Now that USRP has been around for 10 years, what are some of the best applications you’ve seen, both professional and hobbyist?
We have a lot of people doing wireless communications research—spectrum monitoring and surveillance applications are represented well in our customer application base. Some of our more interesting applications have definitely come from hobbyists. We’ve had a lot of people do security research with our devices. People have proven that certain wireless standards are completely insecure, like for example, wireless communications from a control to implantable pacemakers can actually be hacked and that was demonstrated with our hardware. People have used our radios for all sorts of things, from radio astronomy to wildlife tracking. For a while, people were tracking muskrats using our system. They basically implemented a direction-finding systems to track where the muskrats were located. You may have seen a guy on television from National Geographic walking around with headphones and an antenna in the wilderness … The USRP and GNU Radio automate this formerly manual process, and electronically replicate that application.
People have used USRPs to build cell phone base stations to provide cell phone coverage at Burning Man, in underdeveloped countries, on islands out in the Pacific and in Africa where there’s no other infrastructure. We’ve had people use them for medical imaging, and some people have even used USRPs for sonar work which is really neat.
There was a group at a university that came up with a system using the USRP to use gestures within your house using the WiFi signals that are already present. Just by looking at how your body affects the WiFi signals, they can tell what gestures you’re making through walls and throughout the whole house.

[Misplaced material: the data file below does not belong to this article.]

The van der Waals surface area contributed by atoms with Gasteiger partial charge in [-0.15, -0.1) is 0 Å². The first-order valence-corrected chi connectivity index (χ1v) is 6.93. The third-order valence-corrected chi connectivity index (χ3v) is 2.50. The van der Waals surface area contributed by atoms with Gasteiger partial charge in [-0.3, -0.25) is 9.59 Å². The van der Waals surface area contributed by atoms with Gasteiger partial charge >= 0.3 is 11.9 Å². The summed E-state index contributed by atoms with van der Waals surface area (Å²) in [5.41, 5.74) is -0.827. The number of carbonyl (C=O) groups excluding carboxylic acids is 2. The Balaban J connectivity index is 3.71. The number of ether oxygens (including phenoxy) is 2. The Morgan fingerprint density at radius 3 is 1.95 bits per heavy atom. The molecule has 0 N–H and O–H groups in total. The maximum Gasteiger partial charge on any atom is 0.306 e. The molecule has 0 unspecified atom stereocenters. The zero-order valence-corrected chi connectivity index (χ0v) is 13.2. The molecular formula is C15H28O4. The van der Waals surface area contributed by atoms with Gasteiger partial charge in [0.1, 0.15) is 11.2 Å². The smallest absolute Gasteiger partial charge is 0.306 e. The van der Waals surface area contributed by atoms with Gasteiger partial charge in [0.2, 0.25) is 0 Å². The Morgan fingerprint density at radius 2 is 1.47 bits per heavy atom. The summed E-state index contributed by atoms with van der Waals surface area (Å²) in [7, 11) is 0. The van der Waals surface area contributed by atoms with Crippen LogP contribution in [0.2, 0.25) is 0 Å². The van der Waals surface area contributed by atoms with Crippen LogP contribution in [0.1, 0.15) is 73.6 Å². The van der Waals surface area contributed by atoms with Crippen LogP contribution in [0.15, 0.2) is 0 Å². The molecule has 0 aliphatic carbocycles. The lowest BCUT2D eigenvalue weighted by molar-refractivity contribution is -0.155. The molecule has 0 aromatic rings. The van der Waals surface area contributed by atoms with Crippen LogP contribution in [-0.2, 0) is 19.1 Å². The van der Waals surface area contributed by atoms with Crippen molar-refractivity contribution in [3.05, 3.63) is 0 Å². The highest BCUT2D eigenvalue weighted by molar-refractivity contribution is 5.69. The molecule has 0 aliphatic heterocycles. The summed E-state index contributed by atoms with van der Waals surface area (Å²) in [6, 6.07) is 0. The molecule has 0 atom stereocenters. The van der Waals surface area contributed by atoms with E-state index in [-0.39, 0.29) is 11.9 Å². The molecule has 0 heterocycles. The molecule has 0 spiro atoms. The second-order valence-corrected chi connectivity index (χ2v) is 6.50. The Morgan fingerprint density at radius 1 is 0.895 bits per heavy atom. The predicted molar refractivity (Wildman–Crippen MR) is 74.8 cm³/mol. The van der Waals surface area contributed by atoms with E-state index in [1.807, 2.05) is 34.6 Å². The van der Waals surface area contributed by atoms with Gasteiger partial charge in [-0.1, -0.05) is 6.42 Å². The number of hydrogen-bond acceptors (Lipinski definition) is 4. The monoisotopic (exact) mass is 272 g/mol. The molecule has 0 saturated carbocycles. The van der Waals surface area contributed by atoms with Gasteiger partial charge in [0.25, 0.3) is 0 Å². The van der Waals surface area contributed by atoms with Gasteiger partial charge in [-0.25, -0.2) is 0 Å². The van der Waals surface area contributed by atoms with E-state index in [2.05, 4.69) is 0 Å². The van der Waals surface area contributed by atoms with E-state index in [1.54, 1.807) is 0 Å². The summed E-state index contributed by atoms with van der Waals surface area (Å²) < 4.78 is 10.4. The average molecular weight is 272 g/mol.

What are you focused on developing right now?
Well our newest generation products have much, much bigger FPGAs. It’s a real focus for us and we’ve created a new architecture for what goes inside the FPGA that we’re calling RF network-on-a-chip, or RFNoC. It’s aimed at making it easy to use these massive FPGAs, because you have these incredible resources, these huge FPGAs that Xilinx is making now that scale with Moore’s law. At the same time, your ability to program these devices doesn’t get easier but in fact becomes more difficult. So we need to make it easier for people and that’s a key focus for this most recent generation of products going forward.
What technologies are on the brink of coming to fruition right now that you’re really excited about?
There have been a lot of important new wireless techniques over the years that people have developed the theory for, and have then gone on to demonstrate the theory on our hardware, which has always been really exciting to me. To see things like interference alignment and cancellation demoed for the first time on our hardware, is great. So I think right now, some of the most interesting research is in the area of massive MIMO, where a user will have many, many antennas in a system. You might have 128 or more antennas in a system, and that has very interesting possibilities for cell phone communication and other wireless communications, but it’s also extremely hard to do at a hardware and a computational level, and so a vast majority of the work is really theory right now, and people aren’t building systems to really use it. So, I’m excited to see people like Lund University in Sweden use our hardware to demonstrate practical 100-antenna MIMO systems.
About Ettus Research
Ettus Research™, a National Instruments (NI) company since 2010, is the world’s leading supplier of software defined radio platforms, including the Universal Software Radio Peripheral (USRP™) family of products. With an overall affordable system price, expansive capabilities and fully supported by the open source community, USRP products are used by thousands of students, engineers and scientists worldwide and remain the top choice in software defined radio hardware for algorithm development, exploration, prototyping and developing next generation wireless technologies across a wide variety of applications.